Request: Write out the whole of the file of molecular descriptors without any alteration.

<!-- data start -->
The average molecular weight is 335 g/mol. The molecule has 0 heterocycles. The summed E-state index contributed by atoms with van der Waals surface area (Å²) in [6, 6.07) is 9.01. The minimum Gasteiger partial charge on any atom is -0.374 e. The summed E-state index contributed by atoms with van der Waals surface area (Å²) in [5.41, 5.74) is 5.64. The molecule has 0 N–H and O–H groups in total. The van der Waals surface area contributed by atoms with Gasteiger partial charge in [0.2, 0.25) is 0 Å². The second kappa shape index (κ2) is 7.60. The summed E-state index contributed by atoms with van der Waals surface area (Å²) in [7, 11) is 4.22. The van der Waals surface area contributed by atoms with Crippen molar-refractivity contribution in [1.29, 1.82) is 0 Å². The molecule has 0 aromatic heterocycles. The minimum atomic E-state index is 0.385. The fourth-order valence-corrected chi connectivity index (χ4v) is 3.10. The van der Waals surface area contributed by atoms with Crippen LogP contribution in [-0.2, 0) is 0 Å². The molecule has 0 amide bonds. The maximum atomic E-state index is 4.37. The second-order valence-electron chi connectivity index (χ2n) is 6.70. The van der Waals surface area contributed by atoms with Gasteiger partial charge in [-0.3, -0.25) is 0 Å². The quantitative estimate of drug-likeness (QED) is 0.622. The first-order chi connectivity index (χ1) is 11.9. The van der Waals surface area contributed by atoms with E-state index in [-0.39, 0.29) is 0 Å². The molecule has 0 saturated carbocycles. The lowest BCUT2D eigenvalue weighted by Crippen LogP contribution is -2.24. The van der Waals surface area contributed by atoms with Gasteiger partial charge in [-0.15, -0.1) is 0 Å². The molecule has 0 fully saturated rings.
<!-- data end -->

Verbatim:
The average molecular weight is 335 g/mol. The molecule has 0 heterocycles. The summed E-state index contributed by atoms with van der Waals surface area (Å²) in [6, 6.07) is 9.01. The minimum Gasteiger partial charge on any atom is -0.374 e. The summed E-state index contributed by atoms with van der Waals surface area (Å²) in [5.41, 5.74) is 5.64. The molecule has 0 N–H and O–H groups in total. The van der Waals surface area contributed by atoms with Gasteiger partial charge in [0.2, 0.25) is 0 Å². The second kappa shape index (κ2) is 7.60. The summed E-state index contributed by atoms with van der Waals surface area (Å²) in [7, 11) is 4.22. The van der Waals surface area contributed by atoms with Crippen molar-refractivity contribution in [1.29, 1.82) is 0 Å². The molecule has 0 aromatic heterocycles. The minimum atomic E-state index is 0.385. The fourth-order valence-corrected chi connectivity index (χ4v) is 3.10. The van der Waals surface area contributed by atoms with Crippen LogP contribution in [-0.2, 0) is 0 Å². The molecule has 0 amide bonds. The maximum atomic E-state index is 4.37. The second-order valence-electron chi connectivity index (χ2n) is 6.70. The van der Waals surface area contributed by atoms with Gasteiger partial charge in [-0.3, -0.25) is 0 Å². The quantitative estimate of drug-likeness (QED) is 0.622. The first-order chi connectivity index (χ1) is 11.9. The van der Waals surface area contributed by atoms with E-state index in [-0.39, 0.29) is 0 Å². The molecule has 0 saturated carbocycles. The lowest BCUT2D eigenvalue weighted by Crippen LogP contribution is -2.24. The van der Waals surface area contributed by atoms with Gasteiger partial charge in [-0.15, -0.1) is 0 Å². The molecule has 0 fully saturated rings.